A Different Type of Easter Egg

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Golden-Easter-Egg-in-Nest

So, Easter has come and gone. You’ve enjoyed your four day long weekend, done the obligatory egg hunts with the children, overindulged in chocolate and you’ve just finished your last Easter egg. Now, it might be time to consider a different type of egg. Your superannuation or retirement nest egg.

Most people don’t think about their superannuation retirement nest eggs until retirement is almost imminent.

Many people, particularly young people, are busy living their lives and think that their retirement is such a long way off in the future, so they don’t pay any attention to their superannuation or think they’ll focus on it when they’re closer to retirement.

Because it’s “invisible money”, money that you don’t really see regularly and can’t easily get your hands on, it’s often not on our radar.

But the sooner you start thinking about your retirement and your superannuation or other payout, the more time you have to be able to grow it. You have many options earlier on, but they become more limited as time passes and it’s often too late if you’re retiring in a couple of years.

With many people finding they will not have sufficient funds in their superannuation upon retirement, you might like to think about the lifestyle you would like to have in retirement and ask yourself a few questions.

Do you want better than just the basic lifestyle that some experts say will be the norm for many retirees?

Do you think you might not have enough in your superannuation to last you throughout your retirement?

What is your magic number? That is, how much would you like to receive annually in order to have a comfortable retirement?

How do you envisage your lifestyle? Do you want to travel, around Australia or overseas, or are you happy just to live in your beachside or country cottage? Do you want to live in the city, a regional area or even overseas?

You might not be ready to retire when you reach your retirement age. You could continue working if you wanted to, particularly if you don’t have a lot in your superannuation. Perhaps you could supplement your income by working at something you really love or at something you’ve always wanted to do.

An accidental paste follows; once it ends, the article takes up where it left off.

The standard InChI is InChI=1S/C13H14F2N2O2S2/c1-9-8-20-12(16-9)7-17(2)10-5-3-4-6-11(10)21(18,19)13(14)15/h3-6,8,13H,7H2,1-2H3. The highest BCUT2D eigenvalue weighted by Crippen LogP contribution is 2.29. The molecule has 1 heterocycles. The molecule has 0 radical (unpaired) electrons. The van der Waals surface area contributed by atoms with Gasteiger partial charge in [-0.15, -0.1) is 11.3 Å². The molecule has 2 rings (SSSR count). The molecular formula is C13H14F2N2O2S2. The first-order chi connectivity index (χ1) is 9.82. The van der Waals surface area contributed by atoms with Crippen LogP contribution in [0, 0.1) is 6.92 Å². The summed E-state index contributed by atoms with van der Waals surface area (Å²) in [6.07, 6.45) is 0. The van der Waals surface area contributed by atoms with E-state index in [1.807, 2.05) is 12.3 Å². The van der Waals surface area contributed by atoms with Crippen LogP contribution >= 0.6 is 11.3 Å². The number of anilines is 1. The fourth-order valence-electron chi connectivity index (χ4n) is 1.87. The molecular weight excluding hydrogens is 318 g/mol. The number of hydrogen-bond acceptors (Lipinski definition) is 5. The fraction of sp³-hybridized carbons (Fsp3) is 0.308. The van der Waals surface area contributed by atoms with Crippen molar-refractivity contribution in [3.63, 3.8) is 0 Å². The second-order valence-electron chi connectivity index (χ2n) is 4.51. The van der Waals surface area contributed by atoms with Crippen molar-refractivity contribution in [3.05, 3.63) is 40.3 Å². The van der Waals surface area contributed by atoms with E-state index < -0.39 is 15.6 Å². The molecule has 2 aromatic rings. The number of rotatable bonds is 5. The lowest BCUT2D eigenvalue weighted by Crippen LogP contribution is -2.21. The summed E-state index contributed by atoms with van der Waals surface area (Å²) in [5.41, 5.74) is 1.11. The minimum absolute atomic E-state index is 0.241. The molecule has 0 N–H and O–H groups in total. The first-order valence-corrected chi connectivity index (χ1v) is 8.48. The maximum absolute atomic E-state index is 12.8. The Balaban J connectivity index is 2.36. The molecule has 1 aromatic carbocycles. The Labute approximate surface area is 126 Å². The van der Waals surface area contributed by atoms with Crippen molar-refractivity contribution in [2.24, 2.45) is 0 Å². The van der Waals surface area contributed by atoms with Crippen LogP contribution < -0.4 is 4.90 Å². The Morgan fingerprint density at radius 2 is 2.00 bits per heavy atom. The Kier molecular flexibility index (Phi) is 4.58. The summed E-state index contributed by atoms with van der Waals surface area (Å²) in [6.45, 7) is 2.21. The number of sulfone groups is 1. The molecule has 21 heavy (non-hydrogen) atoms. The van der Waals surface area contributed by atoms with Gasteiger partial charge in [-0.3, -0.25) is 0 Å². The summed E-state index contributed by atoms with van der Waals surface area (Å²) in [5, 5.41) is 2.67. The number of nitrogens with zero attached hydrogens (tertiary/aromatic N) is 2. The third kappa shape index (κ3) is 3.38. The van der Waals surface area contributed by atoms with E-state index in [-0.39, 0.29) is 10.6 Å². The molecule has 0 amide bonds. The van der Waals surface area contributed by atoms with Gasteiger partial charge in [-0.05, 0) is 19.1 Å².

Alternatively, you could volunteer at charity shops or become an official greeter at airports or be a tour guide in your city.

Some things to consider for your retirement:

Your number: Calculate your magic number as per above, or know what lump sum you require to provide you with the income you need. Come up with some ideas on how you are going to attain this figure.

  • Take an interest: If you have an employer paid superannuation fund, go through your statement every time you get one. How is your fund performing? Could you change to another better performing one, either within the fund or with another provider? How much are your annual fees? Is your insurance adequate?
  • Boost your superannuation contributions: As soon as you start working, or as soon as you can, salary-sacrifice another one percent of your before-tax salary into your superannuation. Consider increasing this percentage regularly. Now is a good time to look at lump sum payments, before the end of financial year.
  • Alternative and passive income: Start looking at how you can create alternative streams of income in addition to your job, preferably passive, that can continue after you retire.
  • Continuously evaluate your fund: There are a number of sites that can compare your fund with other funds so you can monitor performance.

Statistically, an overwhelming number of people will not have sufficient funds in their super fund when they retire, facing the risk of running out funds before running out of retirement.

Considering our extended life expectancies, we will require more money when we retire rather than less. The earlier you can address this, the better.

You don’t want to be in the situation where you’re planning to retire in five years and realise you won’t have sufficient funds in your superannuation account.

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Published by

Kathy

I am committed to educating financially and offering common sense financial coaching services.

Financial education is the key.

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